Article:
Arts & Culture

“Beans” Is a Must Watch Film on Community Action and Youth

Percy Bartelt, staff writer

When the rights over land are disputed between the Indigenous Mohawk community and the Canadian government, a young 12-year-old girl named Tekahentahkhwah, whom everyone calls “Beans,” played by Kiawentiio Tarbell, wants to help her community defend their land – but at what cost? She battles the inner struggles that come with maintaining childhood, as well as the pressure to grow up and toughen up from the world around her. Released on Nov. 5, this movie is based on the childhood of director Tracey Penelope Tekahentakwa Deer, who also created the drama series “Mohawk Girls” (2010). This Indigenous coming-of-age is the movie to get you inspired for true action. 

Throughout the story, Beans is battling two wars at once. She is fighting for land rights against the Canadian government – who want to build a type of resort on the land – police, forest rangers, and angry mobs from the nearby town. and the fight to prove her maturity in the tenseness of the adult world. At the same time, she is also fighting for her personal independence and trying to keep her innocence and childhood while her mother tries to push her into a private school, and while her father pressures her to toughen up. The movie is full of both heartwarming situations with Beans and her family and school friends, as well as gut-wrenching and tense situations with the slough of racist comments and overall discrimination toward her and her community, and within her social life as a growing teenager. 

I thoroughly enjoyed watching this film. With all the hardships that this young girl went through, her character development and her overall journey through fighting for what she believes in amazed me. I was also mesmerized by her will to fight to maintain her personal identity and to have a relatively normal childhood – after all, she is still 12 years old. Hearing the dramatic reenactment of the director’s personal experience within her community and seeing that put on screen is truly inspiring, especially towards younger people. It is clear that is her intended audience – young, confident and eager people that want to somehow make a difference within the lives of the people around them.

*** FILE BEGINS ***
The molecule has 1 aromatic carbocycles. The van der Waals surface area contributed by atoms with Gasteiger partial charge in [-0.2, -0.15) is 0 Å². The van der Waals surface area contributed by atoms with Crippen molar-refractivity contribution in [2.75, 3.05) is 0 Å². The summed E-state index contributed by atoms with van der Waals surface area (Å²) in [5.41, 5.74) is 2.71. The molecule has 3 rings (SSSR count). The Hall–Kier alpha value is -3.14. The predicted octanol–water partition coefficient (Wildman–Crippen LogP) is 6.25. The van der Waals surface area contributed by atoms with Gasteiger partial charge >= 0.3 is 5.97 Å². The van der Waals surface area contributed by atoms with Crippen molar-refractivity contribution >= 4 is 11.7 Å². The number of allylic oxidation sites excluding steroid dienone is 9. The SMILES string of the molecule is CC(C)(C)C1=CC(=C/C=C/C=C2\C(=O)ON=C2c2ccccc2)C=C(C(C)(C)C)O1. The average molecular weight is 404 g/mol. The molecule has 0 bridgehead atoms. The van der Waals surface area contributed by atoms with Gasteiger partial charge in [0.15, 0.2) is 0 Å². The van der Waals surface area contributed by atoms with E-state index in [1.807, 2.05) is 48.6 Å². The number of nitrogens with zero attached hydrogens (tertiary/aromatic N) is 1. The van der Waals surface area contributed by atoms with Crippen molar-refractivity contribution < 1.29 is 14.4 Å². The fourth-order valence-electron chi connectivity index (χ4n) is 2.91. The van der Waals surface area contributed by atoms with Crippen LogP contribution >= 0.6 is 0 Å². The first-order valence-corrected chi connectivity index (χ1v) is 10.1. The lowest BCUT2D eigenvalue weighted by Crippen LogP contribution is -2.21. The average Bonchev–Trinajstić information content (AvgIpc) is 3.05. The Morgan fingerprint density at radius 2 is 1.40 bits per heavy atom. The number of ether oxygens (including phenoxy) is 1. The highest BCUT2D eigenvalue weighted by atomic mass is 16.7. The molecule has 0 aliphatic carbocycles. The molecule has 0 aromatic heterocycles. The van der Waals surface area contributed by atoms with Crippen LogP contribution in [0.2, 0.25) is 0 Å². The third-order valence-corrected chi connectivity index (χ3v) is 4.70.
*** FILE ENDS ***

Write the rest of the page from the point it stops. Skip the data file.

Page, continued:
This movie greatly shows the risks of growing up too fast. It makes sure to explain to the audience that while it is important to fight for what you believe in, it is also important to maintain your sense of self, which I think ties in to Beans’s nickname. When she would introduce herself, she first would give her birth name, and when people were seemingly put off by the difficulty, she just dismissed it and called herself “Beans” – thus sacrificing that little bit of identity just to please those around her. Truly, this movie is incredible and I implore everyone to watch it.

“Beans” is available to watch on YouTube and Amazon Prime.